Paul G. Richardson,


Clinical Program Leader and Director of Clinical Research
Jerome Lipper Multiple Myeloma Center
Dana-Farber Cancer Institute
RJ Corman Professor of Medicine
Harvard Medical School
Boston, MA

Paul G. Richardson, MD, joined the Jerome Lipper Myeloma Center in 1999 after receiving certification in internal medicine, hematology, and medical oncology, as well as working in cancer pharmacology from 1994 onwards at the Dana-Farber Cancer Institute (DFCI). He was appointed clinical director in 2001, and he led the development of several first-generation novel drugs, including bortezomib, lenalidomide, and pomalidomide. Subsequent studies have focused on next-generation novel drugs, including panobinostat, and second-generation proteasome inhibitors, including ixazomib and marizomib. More recently, his clinical innovations have been in the development of the breakthrough monoclonal antibodies elotuzumab and daratumumab for the treatment of both untreated and relapsed myeloma, as well as isatuximabin the relapsed and refractory setting, and, since then, antibody drug conjugates including belantamab mafodotin and other immunotherapeutic strategies. Further, he is leading the development of melflufen, a targeted and novel cytotoxic, and selinexor, a first-in-class small molecule that inhibits the nuclear export protein XPO1. 

At present, his major efforts have been focused on the Intergroupe Francophone Myelome (IFM)/DFCI clinical trial in newly diagnosed patients eligible for stem cell transplant treated with lenalidomide, bortezomib, and dexamethasone (so-called RVD). This regimen has generated an unprecedented response rate, leading to its adoption in this international study, as well as in the United States and elsewhere, which incorporates genomic and proteomic evaluation to establish a future platform for tailored therapy. 

Dr Richardson has published extensively, having authored or coauthored more than 410 original articles and 320 reviews, chapters, and editorials in peer-reviewed journals. In addition to holding positions on the editorial boards of leading journals, he is prior chairman of the Multiple Myeloma Research Consortium (MMRC), Clinical Trials Core, a position that he held for 5 years as part of a rotating tenure and for which he continues as a member of the Steering and Project Review Committee. He was also a member of the American Society of Clinical Oncology (ASCO) Hematologic Malignancies Subcommittee for the required 1-year term, followed by a 1-year term on the ASCO Internet Cancer Information Committee during 2017. He was appointed chair of the Alliance Myeloma Committee in 2011 and continues in this important role today.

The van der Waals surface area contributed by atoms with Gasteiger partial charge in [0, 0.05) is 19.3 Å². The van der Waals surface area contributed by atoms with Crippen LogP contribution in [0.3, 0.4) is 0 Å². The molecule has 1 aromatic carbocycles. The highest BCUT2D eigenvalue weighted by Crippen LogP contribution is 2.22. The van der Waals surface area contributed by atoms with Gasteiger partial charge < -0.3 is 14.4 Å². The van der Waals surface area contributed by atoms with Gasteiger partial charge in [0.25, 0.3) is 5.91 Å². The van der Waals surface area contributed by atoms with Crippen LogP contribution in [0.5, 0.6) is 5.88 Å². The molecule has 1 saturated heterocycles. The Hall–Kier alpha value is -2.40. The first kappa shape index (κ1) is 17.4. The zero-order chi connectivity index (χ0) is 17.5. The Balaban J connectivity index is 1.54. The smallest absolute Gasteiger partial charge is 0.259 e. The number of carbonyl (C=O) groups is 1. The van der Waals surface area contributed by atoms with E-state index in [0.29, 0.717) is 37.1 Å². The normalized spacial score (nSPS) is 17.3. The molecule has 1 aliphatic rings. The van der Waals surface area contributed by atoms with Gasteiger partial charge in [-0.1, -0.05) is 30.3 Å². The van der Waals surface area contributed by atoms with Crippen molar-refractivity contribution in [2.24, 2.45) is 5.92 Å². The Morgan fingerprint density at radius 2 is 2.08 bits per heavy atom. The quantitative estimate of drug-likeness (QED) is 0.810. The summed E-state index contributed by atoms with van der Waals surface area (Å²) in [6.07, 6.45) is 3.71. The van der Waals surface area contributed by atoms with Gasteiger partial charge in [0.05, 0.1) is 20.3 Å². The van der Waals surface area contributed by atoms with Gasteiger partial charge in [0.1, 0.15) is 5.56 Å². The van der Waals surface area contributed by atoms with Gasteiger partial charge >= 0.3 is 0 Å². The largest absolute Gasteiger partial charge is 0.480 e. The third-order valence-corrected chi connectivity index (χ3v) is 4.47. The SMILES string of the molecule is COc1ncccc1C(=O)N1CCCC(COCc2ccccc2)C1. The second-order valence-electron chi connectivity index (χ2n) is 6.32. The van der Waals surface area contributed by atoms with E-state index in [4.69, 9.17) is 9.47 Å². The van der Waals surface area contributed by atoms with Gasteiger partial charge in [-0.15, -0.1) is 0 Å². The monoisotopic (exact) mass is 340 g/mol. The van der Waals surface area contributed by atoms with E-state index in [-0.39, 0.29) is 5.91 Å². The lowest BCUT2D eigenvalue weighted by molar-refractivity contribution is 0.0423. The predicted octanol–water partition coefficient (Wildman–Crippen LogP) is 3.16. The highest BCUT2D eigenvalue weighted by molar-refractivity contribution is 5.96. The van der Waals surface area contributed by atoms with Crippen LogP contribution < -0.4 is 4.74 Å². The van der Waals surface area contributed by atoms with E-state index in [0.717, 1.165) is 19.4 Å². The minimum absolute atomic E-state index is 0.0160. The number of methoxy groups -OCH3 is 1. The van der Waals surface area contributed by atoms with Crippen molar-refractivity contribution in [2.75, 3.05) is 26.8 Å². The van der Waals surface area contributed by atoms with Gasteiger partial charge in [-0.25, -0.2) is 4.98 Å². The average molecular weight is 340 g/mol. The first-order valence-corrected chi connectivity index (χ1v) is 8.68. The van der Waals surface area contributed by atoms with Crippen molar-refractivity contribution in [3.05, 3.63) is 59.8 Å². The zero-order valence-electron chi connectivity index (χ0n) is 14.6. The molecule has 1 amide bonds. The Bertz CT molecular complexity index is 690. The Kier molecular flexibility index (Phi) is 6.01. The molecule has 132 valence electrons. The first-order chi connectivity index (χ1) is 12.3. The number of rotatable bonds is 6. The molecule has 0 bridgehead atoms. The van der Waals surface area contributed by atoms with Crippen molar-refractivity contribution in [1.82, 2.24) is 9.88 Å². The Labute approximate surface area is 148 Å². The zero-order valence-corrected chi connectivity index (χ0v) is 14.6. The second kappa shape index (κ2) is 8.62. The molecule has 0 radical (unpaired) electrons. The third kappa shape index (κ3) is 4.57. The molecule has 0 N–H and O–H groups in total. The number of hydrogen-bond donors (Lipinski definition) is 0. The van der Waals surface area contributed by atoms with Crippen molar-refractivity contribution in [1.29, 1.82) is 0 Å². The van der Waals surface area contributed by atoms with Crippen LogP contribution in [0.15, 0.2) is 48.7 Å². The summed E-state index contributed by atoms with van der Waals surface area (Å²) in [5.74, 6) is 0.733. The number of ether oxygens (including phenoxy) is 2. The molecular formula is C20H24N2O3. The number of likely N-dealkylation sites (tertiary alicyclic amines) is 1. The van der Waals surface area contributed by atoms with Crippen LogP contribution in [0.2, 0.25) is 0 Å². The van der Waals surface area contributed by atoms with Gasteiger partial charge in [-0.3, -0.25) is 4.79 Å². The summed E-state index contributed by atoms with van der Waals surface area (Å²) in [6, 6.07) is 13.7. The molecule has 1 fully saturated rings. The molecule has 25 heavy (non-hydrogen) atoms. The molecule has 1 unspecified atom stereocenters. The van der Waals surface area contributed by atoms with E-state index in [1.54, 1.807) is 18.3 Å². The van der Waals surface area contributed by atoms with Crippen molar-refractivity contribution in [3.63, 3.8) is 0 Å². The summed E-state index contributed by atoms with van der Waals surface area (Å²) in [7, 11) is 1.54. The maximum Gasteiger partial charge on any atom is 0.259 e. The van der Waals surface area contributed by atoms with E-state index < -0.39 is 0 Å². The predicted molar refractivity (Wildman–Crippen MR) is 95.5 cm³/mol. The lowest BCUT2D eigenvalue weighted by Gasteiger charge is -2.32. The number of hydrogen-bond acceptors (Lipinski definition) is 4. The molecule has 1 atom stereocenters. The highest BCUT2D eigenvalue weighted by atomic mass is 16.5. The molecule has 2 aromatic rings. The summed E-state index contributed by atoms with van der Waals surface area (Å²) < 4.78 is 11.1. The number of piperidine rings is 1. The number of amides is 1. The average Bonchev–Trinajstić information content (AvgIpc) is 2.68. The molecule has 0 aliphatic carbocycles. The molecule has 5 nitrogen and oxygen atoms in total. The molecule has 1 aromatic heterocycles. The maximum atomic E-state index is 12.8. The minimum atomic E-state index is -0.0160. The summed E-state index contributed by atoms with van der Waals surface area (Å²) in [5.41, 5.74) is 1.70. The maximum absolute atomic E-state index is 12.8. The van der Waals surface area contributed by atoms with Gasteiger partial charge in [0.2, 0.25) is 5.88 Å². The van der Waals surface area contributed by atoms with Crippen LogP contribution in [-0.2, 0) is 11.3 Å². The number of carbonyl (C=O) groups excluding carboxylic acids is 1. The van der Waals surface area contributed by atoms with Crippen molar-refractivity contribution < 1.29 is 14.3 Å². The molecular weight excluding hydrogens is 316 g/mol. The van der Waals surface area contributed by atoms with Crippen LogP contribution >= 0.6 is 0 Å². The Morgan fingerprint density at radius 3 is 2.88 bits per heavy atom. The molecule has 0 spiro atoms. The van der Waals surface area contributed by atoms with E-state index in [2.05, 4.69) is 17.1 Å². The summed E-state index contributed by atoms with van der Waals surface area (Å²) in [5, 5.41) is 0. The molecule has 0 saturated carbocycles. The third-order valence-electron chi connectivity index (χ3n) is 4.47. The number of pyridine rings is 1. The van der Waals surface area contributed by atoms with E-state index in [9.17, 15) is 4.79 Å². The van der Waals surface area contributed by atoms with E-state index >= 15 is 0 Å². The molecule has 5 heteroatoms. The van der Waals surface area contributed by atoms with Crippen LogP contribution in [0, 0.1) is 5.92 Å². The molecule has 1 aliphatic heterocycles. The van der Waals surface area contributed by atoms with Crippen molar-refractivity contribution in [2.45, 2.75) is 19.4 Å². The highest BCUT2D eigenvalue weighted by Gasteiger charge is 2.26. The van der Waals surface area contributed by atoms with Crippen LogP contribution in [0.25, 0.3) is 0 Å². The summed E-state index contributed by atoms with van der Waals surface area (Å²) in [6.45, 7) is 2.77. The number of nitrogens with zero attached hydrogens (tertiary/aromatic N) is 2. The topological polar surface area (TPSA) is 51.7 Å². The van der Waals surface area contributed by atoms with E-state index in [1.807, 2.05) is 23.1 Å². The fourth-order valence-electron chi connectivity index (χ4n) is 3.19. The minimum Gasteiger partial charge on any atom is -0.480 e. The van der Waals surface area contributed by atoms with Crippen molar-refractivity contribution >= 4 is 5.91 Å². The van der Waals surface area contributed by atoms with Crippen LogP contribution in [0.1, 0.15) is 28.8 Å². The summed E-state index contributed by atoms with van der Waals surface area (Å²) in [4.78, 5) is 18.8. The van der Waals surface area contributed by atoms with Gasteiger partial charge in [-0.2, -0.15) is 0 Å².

Honors include the George Canellos Award for Excellence in Clinical Research and Patient Care and The Tisch Outstanding Achievement Award for Clinical Research, as well an honorary Fellowship of the Royal College of Physicians (UK), given in recognition for international contributions in multiple myeloma and stem cell transplantation. He was a co-recipient of the prestigious Warren Alpert Foundation Prize in recognition of the successful therapeutic targeting of the ubiquitin-proteasome pathway in 2012. He was also a co-recipient of the Accelerator Award for contributions to clinical research and patient enrollment in MMRC studies, as well as the Research Center of the Year Award in 2009, followed by a second award for Center of the Year in 2017. He was ranked by Thomson Reuters Science Watch amongst the top 19 investigators at DFCI for the most highly cited research in 2016. He was the recipient and co-recipient, respectively, of the American Society of Hematology Ernest Beutler Prize for clinical science and translational research in the development of proteasome inhibition as an effective treatment strategy for multiple myeloma in 2015, the COMy Award for multiple myeloma research (Paris, France) in 2016, the prestigious International Myeloma Foundation Robert A. Kyle Lifetime Achievement Award in 2017, and the Claire W. and Richard P. Morse Research Award for outstanding clinical research, awarded by the DFCI in 2019.